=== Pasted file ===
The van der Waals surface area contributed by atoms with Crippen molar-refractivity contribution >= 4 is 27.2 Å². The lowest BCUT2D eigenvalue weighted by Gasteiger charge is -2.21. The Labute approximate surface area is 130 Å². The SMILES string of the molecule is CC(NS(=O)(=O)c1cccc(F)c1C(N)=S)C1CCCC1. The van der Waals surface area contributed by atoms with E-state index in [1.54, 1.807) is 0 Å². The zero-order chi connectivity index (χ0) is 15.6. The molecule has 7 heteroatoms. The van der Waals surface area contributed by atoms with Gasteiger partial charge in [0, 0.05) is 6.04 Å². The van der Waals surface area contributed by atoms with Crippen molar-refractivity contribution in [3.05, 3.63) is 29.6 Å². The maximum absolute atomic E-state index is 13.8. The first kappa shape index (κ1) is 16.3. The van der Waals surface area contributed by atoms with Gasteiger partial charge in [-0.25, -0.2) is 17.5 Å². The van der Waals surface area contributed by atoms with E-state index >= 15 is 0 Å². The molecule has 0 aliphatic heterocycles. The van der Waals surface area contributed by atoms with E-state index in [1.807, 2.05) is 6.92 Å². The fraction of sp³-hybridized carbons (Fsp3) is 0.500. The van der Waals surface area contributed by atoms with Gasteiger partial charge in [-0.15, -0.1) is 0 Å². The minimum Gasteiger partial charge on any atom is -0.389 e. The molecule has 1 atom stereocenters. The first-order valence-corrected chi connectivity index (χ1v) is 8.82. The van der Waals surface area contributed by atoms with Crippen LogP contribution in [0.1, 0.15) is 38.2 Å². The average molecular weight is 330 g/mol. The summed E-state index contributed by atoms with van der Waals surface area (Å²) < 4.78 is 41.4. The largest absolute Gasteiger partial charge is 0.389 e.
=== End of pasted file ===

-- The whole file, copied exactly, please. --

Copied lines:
The van der Waals surface area contributed by atoms with Crippen molar-refractivity contribution >= 4 is 27.2 Å². The lowest BCUT2D eigenvalue weighted by Gasteiger charge is -2.21. The Labute approximate surface area is 130 Å². The SMILES string of the molecule is CC(NS(=O)(=O)c1cccc(F)c1C(N)=S)C1CCCC1. The van der Waals surface area contributed by atoms with E-state index in [1.54, 1.807) is 0 Å². The zero-order chi connectivity index (χ0) is 15.6. The molecule has 7 heteroatoms. The van der Waals surface area contributed by atoms with Gasteiger partial charge in [0, 0.05) is 6.04 Å². The van der Waals surface area contributed by atoms with Crippen molar-refractivity contribution in [3.05, 3.63) is 29.6 Å². The maximum absolute atomic E-state index is 13.8. The first kappa shape index (κ1) is 16.3. The van der Waals surface area contributed by atoms with Gasteiger partial charge in [-0.25, -0.2) is 17.5 Å². The van der Waals surface area contributed by atoms with E-state index >= 15 is 0 Å². The molecule has 0 aliphatic heterocycles. The van der Waals surface area contributed by atoms with E-state index in [1.807, 2.05) is 6.92 Å². The fraction of sp³-hybridized carbons (Fsp3) is 0.500. The van der Waals surface area contributed by atoms with Gasteiger partial charge in [-0.15, -0.1) is 0 Å². The minimum Gasteiger partial charge on any atom is -0.389 e. The molecule has 1 atom stereocenters. The first-order valence-corrected chi connectivity index (χ1v) is 8.82. The van der Waals surface area contributed by atoms with Crippen LogP contribution in [0.1, 0.15) is 38.2 Å². The average molecular weight is 330 g/mol. The summed E-state index contributed by atoms with van der Waals surface area (Å²) < 4.78 is 41.4. The largest absolute Gasteiger partial charge is 0.389 e.